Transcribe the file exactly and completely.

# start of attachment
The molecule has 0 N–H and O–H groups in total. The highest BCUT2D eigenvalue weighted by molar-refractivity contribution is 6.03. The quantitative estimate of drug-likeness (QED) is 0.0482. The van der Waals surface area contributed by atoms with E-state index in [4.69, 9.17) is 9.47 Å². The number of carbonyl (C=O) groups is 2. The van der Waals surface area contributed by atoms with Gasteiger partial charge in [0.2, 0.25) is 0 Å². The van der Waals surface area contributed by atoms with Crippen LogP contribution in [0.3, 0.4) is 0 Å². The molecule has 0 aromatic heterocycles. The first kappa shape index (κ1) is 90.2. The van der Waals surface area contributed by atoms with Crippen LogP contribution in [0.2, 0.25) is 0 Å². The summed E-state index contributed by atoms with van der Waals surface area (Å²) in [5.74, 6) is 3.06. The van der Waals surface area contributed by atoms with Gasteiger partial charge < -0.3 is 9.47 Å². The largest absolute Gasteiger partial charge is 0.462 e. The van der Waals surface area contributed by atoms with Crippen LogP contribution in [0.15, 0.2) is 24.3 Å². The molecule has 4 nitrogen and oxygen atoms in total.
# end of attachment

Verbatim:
The molecule has 0 N–H and O–H groups in total. The highest BCUT2D eigenvalue weighted by molar-refractivity contribution is 6.03. The quantitative estimate of drug-likeness (QED) is 0.0482. The van der Waals surface area contributed by atoms with E-state index in [4.69, 9.17) is 9.47 Å². The number of carbonyl (C=O) groups is 2. The van der Waals surface area contributed by atoms with Gasteiger partial charge in [0.2, 0.25) is 0 Å². The van der Waals surface area contributed by atoms with Crippen LogP contribution in [0.3, 0.4) is 0 Å². The molecule has 0 aromatic heterocycles. The first kappa shape index (κ1) is 90.2. The van der Waals surface area contributed by atoms with Crippen LogP contribution in [0.2, 0.25) is 0 Å². The summed E-state index contributed by atoms with van der Waals surface area (Å²) in [5.74, 6) is 3.06. The van der Waals surface area contributed by atoms with Gasteiger partial charge < -0.3 is 9.47 Å². The largest absolute Gasteiger partial charge is 0.462 e. The van der Waals surface area contributed by atoms with Crippen LogP contribution in [0.15, 0.2) is 24.3 Å². The molecule has 4 nitrogen and oxygen atoms in total.